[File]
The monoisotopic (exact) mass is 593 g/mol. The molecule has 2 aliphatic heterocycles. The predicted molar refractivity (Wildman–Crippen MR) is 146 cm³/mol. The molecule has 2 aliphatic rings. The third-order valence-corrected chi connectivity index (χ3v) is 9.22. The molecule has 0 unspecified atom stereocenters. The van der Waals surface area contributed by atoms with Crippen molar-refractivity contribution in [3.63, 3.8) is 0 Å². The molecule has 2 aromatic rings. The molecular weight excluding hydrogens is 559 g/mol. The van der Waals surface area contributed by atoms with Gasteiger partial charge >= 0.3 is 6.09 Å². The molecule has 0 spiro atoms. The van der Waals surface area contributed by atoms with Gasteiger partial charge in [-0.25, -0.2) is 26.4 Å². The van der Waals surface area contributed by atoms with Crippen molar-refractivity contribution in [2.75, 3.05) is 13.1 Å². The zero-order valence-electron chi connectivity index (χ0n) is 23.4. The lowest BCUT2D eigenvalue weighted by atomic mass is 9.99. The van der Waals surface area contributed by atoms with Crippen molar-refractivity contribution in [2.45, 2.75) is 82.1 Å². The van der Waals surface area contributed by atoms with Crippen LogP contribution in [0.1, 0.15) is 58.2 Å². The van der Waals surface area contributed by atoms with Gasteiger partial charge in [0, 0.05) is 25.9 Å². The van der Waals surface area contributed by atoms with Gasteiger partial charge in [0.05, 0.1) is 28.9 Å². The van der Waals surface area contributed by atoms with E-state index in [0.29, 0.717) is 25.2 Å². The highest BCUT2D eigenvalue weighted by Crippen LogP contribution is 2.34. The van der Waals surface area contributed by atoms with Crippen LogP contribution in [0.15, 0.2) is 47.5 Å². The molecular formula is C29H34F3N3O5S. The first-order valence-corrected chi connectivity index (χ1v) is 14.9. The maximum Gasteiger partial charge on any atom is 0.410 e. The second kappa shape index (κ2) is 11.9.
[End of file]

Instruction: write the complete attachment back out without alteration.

The monoisotopic (exact) mass is 593 g/mol. The molecule has 2 aliphatic heterocycles. The predicted molar refractivity (Wildman–Crippen MR) is 146 cm³/mol. The molecule has 2 aliphatic rings. The third-order valence-corrected chi connectivity index (χ3v) is 9.22. The molecule has 0 unspecified atom stereocenters. The van der Waals surface area contributed by atoms with Crippen molar-refractivity contribution in [3.63, 3.8) is 0 Å². The molecule has 2 aromatic rings. The molecular weight excluding hydrogens is 559 g/mol. The van der Waals surface area contributed by atoms with Gasteiger partial charge >= 0.3 is 6.09 Å². The molecule has 0 spiro atoms. The van der Waals surface area contributed by atoms with Gasteiger partial charge in [-0.25, -0.2) is 26.4 Å². The van der Waals surface area contributed by atoms with Crippen molar-refractivity contribution in [2.75, 3.05) is 13.1 Å². The zero-order valence-electron chi connectivity index (χ0n) is 23.4. The lowest BCUT2D eigenvalue weighted by atomic mass is 9.99. The van der Waals surface area contributed by atoms with Crippen molar-refractivity contribution in [2.45, 2.75) is 82.1 Å². The van der Waals surface area contributed by atoms with Crippen LogP contribution in [0.1, 0.15) is 58.2 Å². The van der Waals surface area contributed by atoms with Gasteiger partial charge in [0, 0.05) is 25.9 Å². The van der Waals surface area contributed by atoms with Gasteiger partial charge in [0.05, 0.1) is 28.9 Å². The van der Waals surface area contributed by atoms with E-state index in [0.29, 0.717) is 25.2 Å². The highest BCUT2D eigenvalue weighted by Crippen LogP contribution is 2.34. The van der Waals surface area contributed by atoms with Crippen LogP contribution in [0.15, 0.2) is 47.5 Å². The molecular formula is C29H34F3N3O5S. The first-order valence-corrected chi connectivity index (χ1v) is 14.9. The maximum Gasteiger partial charge on any atom is 0.410 e. The second kappa shape index (κ2) is 11.9.